My wife and I recently spent a week driving a hire car around Tuscany in a hire car. If you’re thinking of driving in Italy, bear in mind the following. Continue reading
In early September, my wife and I spent a week exploring Tuscany and used the Hotel San Ranieri on the outskirts of Pisa, as our base. We chose Pisa because it is served by a weekly direct Ryanair flight from our local airport, Bournemouth (at the time of publishing, this route doesn’t appear on its Summer 2015 schedule). It is, moreover, an interesting city in its own right and offers good road connections, both to the heart of Tuscany and northwards to the Cinque Terre in Liguria.
The San Ranieri was our chosen hotel because Continue reading
In August, I published 15 tips to get your photos Popular on 500px.com. As I mentioned, each photo you upload gets 24 hours to rise towards the front page, propelled in that direction by likes, favourites and comments from other community members, after which a 10 point penalty is applied so that ‘fresher’ photos get their turn. Thereafter, to some extent, photos descend into oblivion as their pulse score decays.
Nevertheless, there are a number of ways you can tailor what is effectively a photo blog post – you create textual content around it – to help people using the site as a stock library. With the advent of 500px Prime licensing, this is becoming increasingly important. Here are my top five tips to get your photos found by potential buyers. Continue reading
And so, with Douglas Carswell’s landslide victory in Clacton, Ukip has won its first ever MP. It also came close to causing an even greater upset in Greater Manchester, coming within 617 votes of winning the formerly safe Labour seat of Heywood and Middleton.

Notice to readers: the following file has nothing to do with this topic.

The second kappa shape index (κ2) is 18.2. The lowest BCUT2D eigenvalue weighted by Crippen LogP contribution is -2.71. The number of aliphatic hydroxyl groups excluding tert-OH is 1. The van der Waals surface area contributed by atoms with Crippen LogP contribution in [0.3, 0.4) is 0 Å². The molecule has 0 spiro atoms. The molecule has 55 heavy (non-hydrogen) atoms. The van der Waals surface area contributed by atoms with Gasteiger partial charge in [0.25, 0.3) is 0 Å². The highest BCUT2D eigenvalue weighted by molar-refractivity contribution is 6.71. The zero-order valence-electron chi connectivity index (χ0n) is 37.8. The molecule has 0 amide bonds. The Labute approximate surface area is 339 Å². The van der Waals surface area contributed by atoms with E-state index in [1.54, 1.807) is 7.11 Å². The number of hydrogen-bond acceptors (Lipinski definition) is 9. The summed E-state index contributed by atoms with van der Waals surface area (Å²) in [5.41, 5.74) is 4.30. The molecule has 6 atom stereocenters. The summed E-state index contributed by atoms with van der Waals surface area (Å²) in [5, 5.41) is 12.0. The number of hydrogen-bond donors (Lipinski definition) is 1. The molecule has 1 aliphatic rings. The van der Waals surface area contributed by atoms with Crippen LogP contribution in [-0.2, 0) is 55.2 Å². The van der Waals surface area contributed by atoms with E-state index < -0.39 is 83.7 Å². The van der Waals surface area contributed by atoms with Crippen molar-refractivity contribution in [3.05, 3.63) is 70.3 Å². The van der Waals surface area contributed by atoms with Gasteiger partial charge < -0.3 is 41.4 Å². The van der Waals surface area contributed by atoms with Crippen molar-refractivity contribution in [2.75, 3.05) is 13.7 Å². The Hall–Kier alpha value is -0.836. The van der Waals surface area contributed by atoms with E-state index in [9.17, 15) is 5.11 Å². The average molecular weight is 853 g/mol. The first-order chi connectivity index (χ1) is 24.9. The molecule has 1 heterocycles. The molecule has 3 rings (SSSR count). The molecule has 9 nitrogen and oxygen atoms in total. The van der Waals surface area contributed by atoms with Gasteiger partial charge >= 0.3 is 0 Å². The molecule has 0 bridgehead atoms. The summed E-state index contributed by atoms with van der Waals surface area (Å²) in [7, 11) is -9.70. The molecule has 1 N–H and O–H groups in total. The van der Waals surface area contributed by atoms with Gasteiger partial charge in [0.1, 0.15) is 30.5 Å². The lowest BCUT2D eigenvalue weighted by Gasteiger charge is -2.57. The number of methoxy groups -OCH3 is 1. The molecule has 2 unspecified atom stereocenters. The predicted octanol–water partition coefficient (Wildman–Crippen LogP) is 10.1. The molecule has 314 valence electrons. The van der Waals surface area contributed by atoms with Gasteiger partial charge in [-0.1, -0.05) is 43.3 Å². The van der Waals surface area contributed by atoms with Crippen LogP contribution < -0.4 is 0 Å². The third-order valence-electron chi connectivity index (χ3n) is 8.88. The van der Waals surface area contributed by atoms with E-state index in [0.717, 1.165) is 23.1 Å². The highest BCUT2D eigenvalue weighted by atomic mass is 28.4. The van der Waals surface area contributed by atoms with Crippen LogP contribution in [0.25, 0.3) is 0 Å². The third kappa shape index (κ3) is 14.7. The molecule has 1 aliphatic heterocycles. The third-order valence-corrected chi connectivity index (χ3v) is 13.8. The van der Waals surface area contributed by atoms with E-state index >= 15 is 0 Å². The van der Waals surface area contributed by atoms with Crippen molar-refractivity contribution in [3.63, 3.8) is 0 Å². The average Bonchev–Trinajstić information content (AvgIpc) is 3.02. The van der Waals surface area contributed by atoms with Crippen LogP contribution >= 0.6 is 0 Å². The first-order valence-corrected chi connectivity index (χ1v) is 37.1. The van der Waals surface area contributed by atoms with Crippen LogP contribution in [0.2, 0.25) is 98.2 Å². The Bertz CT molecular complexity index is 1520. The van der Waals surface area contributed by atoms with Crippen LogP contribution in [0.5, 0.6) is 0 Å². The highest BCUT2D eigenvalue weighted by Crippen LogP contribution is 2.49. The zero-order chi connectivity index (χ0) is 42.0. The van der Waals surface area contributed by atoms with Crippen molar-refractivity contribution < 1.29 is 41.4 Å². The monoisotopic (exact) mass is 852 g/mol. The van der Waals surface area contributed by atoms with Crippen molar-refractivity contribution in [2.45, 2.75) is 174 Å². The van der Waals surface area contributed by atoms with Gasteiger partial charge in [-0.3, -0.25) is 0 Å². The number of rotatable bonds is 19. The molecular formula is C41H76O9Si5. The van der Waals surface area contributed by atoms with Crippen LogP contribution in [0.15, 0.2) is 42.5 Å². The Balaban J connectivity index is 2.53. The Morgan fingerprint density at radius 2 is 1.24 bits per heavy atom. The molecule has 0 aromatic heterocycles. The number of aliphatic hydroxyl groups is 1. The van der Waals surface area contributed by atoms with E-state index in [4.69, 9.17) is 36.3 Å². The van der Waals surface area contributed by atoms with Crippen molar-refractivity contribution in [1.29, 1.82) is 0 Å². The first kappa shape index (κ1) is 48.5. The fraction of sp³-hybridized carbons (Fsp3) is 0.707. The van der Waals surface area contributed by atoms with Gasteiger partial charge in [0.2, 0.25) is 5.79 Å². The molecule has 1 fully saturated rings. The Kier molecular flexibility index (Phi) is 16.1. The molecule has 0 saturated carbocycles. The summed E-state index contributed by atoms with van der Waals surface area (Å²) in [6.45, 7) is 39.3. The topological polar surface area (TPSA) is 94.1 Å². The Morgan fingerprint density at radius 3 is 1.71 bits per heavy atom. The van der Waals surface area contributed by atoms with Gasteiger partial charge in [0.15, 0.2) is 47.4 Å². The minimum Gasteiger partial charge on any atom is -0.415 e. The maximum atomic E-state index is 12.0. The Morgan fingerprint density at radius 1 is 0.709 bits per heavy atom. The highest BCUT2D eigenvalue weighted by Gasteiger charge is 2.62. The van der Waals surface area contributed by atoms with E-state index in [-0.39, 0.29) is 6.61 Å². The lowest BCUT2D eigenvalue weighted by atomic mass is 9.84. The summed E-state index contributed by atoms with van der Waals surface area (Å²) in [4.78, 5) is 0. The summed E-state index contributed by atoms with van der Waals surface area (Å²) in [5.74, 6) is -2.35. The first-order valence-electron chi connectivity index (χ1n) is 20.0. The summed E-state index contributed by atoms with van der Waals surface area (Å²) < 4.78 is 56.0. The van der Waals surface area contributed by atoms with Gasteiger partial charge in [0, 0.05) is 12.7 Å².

The former result was predicted from the outset; Mr Carswell had cultivated a large personal following and Ukip performed well in Essex in the European elections in May. The latter, caused by the death of the incumbent MP, was contested by candidates previously unknown to the electorate.
In their different ways, however, both contests show that Continue reading
Even before the final result to the Scottish independence referendum had been declared, David Cameron seized the initiative first thing this morning by proposing devolution for the rest of the UK to settle Tam Dalyell’s decades-old Mid-Lothian question: Continue reading
I’ve been a member of 500px.com for about 18 months and have seen many – but by no means all – of my photos ranked as Popular. One of them, Sunlit uploads, made it into the top 15 a couple of weeks ago. In that time, I have looked at the work of many other members and have gained a good idea of what gets to the top of its Popular and why.
Before I share my tips to help you rank higher, here’s a quick summary of Continue reading
Nearly a month ago, I went out on a dawn shoot on the Blackdown Hills in Somerset. My main intention was to capture the sun rising over the Isle valley beneath its eastern escarpment.
The shots I took there were nothing special but on the way, I noticed that the Otter valley on the other side of the ridge was filled with early morning mist. Rather than driving home again, therefore, I took a small detour and found a lane from which I was able to capture several stunning views of the sun rising over the mists. This was the stand-out shot that I uploaded to 500px.com:
In terms of post-processing, I made global adjustments in Lightroom, cloned out some distracting lens flare in Photoshop, applied lens corrections in Dfine 2 from the Google Nik Collection, then finished it off with a soft glow effect in Perfect Effects 8.5 from OnOne. Before doing any of this, though, I added keyword tags and a geo-tag in Lightroom, for the reasons I set out in my recent post for Ordnance Survey.
Very gratifyingly, thanks to hundreds of Likes and Favourites – with lots of reciprocal appreciation of other photos on my part – it made it into the top 20 on 500px.com, with my highest ever final ranking of 99.4.
I guest blogged today for my employer, Ordnance Survey. My topic is using maps in photography and I explain how I use maps to decide where to shoot, how to find good vantage points and, on my return home, why and how I use Lightroom to geo-tag them.
I hope you enjoy it; do share your thoughts with me either here or on the OS blog.